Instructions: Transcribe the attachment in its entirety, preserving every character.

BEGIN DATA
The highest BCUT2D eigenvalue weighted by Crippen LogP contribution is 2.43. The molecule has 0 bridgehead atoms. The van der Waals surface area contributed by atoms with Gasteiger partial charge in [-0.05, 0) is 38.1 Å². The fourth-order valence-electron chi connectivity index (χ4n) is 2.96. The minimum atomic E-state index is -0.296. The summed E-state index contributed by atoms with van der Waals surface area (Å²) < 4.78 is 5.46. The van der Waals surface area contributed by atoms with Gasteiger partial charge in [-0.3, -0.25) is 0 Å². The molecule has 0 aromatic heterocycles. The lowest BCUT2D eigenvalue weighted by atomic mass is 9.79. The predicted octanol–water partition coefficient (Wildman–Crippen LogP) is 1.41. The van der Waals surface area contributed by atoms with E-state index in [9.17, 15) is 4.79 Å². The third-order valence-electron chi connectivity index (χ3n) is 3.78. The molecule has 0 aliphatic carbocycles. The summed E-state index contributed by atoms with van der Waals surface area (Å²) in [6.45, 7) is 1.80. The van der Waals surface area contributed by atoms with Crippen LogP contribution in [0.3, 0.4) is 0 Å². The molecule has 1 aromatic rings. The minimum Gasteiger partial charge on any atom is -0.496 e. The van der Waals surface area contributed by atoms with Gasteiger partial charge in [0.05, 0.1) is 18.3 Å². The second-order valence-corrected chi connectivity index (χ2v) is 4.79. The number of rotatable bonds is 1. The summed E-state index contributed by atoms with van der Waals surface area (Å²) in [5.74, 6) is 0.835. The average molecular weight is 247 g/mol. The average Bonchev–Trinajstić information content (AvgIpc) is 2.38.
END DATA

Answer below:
The highest BCUT2D eigenvalue weighted by Crippen LogP contribution is 2.43. The molecule has 0 bridgehead atoms. The van der Waals surface area contributed by atoms with Gasteiger partial charge in [-0.05, 0) is 38.1 Å². The fourth-order valence-electron chi connectivity index (χ4n) is 2.96. The minimum atomic E-state index is -0.296. The summed E-state index contributed by atoms with van der Waals surface area (Å²) < 4.78 is 5.46. The van der Waals surface area contributed by atoms with Gasteiger partial charge in [-0.3, -0.25) is 0 Å². The molecule has 0 aromatic heterocycles. The lowest BCUT2D eigenvalue weighted by atomic mass is 9.79. The predicted octanol–water partition coefficient (Wildman–Crippen LogP) is 1.41. The van der Waals surface area contributed by atoms with E-state index in [9.17, 15) is 4.79 Å². The third-order valence-electron chi connectivity index (χ3n) is 3.78. The molecule has 0 aliphatic carbocycles. The summed E-state index contributed by atoms with van der Waals surface area (Å²) in [6.45, 7) is 1.80. The van der Waals surface area contributed by atoms with Crippen LogP contribution in [0.3, 0.4) is 0 Å². The molecule has 1 aromatic rings. The minimum Gasteiger partial charge on any atom is -0.496 e. The van der Waals surface area contributed by atoms with Gasteiger partial charge in [0.05, 0.1) is 18.3 Å². The second-order valence-corrected chi connectivity index (χ2v) is 4.79. The number of rotatable bonds is 1. The summed E-state index contributed by atoms with van der Waals surface area (Å²) in [5.74, 6) is 0.835. The average molecular weight is 247 g/mol. The average Bonchev–Trinajstić information content (AvgIpc) is 2.38.